Interview by Carole Rosner
Every gifted person has a unique story. The following story is part of a series of posts depicting the many faces of gifted by highlighting gifted children and adults we have found through IEA programs. IEA’s pioneering Yunasa summer camp – mentioned in this story – unites highly able children and experts in the social and emotional development of gifted children and provides an opportunity for campers to explore and grow the intellectual, spiritual, emotional, social and physical aspects of their lives.
Matthew lives on the island of Java in Jakarta, the capital city of Indonesia. He is 13 years old, is home schooled and has traveled to Camp Copneconic in Fenton, Michigan, for the last two summers to attend Yunasa.
How did Matthew hear about Yunasa?
Matthew first learned about Yunasa through his mentor. “Mark Lediard has been my mentor for three years now, beginning from the age where I was withdrawn from formal schooling. He and I now meet regularly to discuss opportunities for my enrichment and intellectual expansion, including out-of-country learning and meetings with learned professionals. It was through Mark’s collaboration with a homeschooling curriculum adviser named Kathi Kearney that I learned of Yunasa, and I was quick to jump at the prospect.”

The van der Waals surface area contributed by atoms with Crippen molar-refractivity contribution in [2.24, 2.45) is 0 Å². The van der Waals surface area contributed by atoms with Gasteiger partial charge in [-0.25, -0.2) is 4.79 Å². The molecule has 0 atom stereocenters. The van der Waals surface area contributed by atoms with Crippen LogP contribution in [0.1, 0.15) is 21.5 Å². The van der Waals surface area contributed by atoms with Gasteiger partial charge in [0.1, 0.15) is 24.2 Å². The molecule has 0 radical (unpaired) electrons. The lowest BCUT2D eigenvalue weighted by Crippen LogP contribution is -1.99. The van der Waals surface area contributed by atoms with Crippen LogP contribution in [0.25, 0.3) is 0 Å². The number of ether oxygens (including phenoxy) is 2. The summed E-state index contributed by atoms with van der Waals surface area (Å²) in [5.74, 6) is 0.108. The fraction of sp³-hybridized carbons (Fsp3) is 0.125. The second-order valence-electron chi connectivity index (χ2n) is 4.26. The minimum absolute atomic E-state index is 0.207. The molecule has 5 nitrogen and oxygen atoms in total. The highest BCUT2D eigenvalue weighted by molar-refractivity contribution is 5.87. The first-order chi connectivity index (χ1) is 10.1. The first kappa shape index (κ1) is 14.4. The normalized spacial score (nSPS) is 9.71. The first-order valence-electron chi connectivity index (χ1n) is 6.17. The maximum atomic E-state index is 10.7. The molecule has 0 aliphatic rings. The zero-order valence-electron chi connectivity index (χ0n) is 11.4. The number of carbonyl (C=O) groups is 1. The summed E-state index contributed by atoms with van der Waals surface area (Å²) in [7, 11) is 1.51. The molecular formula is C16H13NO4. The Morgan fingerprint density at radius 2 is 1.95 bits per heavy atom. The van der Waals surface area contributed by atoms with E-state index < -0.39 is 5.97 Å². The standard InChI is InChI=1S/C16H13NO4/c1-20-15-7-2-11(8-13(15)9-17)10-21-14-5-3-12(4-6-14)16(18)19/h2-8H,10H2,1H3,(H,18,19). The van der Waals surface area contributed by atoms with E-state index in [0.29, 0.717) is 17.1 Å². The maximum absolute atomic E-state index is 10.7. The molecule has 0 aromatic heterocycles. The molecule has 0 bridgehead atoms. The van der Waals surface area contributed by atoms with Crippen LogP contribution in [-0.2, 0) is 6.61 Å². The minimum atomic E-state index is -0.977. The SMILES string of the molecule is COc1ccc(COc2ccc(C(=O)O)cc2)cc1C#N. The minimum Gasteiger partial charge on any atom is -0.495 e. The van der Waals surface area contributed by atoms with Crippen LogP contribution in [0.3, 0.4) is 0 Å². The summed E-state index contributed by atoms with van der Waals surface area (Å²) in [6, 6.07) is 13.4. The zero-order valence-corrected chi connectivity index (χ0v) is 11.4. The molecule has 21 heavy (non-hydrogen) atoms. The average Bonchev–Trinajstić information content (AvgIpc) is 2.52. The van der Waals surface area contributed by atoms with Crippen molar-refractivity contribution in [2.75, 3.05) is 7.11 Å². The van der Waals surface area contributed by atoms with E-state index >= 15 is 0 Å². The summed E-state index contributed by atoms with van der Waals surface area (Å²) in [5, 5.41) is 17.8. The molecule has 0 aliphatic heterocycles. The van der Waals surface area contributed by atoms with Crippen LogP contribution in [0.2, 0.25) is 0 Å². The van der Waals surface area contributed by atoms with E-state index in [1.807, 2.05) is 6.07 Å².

But why Yunasa?
“Indonesia, despite being diverse both culturally and biologically, does not have the inherent essence that Yunasa offers. Although the country does have camps, most are relatively generic when compared to Yunasa; mostly they fall within the categories of academic, ecological, or religious. It can be said that the reason for my participation was to experience these new spiritual aspects that no other camp could seem to offer.”
What has he gained from attending Yunasa?
“Words alone cannot describe the effects Yunasa have had on me; intellectually, socially, physically, and spiritually. I have met people with radically varying perspectives, others with opinions very akin to my own, and those still who have enhanced me and the way I see myself by their personalities and experiences. Here, I found an arena to discuss and debate the theories I hold so dear, and to marvel at the ambitions of others who were driven by that same desire to cultivate humanity.”
What does Matthew like about Yunasa?
“The experience of Yunasa was terrifically structured, and my greatest thanks go to the IEA staff for organizing and providing such a seamless daily schedule. The topics and contributions of the Senior Fellows were invaluable in expanding my intellectual and emotional repertoire and are inspiring to reflect on, especially when considering their many possibilities.”
What part of Yunasa has had the greatest effect on Matthew?
“Although I meditate in my daily life, the concept of psychosynthesis itself intrigued me, and I quickly found out why. In the process, I experienced undoubtedly profound visions of the unified continuum of time; often, I would leave the session pondering my beliefs and what it meant to be there. Frankly, I cannot wait to experience pychosynthesis again next year and see what I may experience.”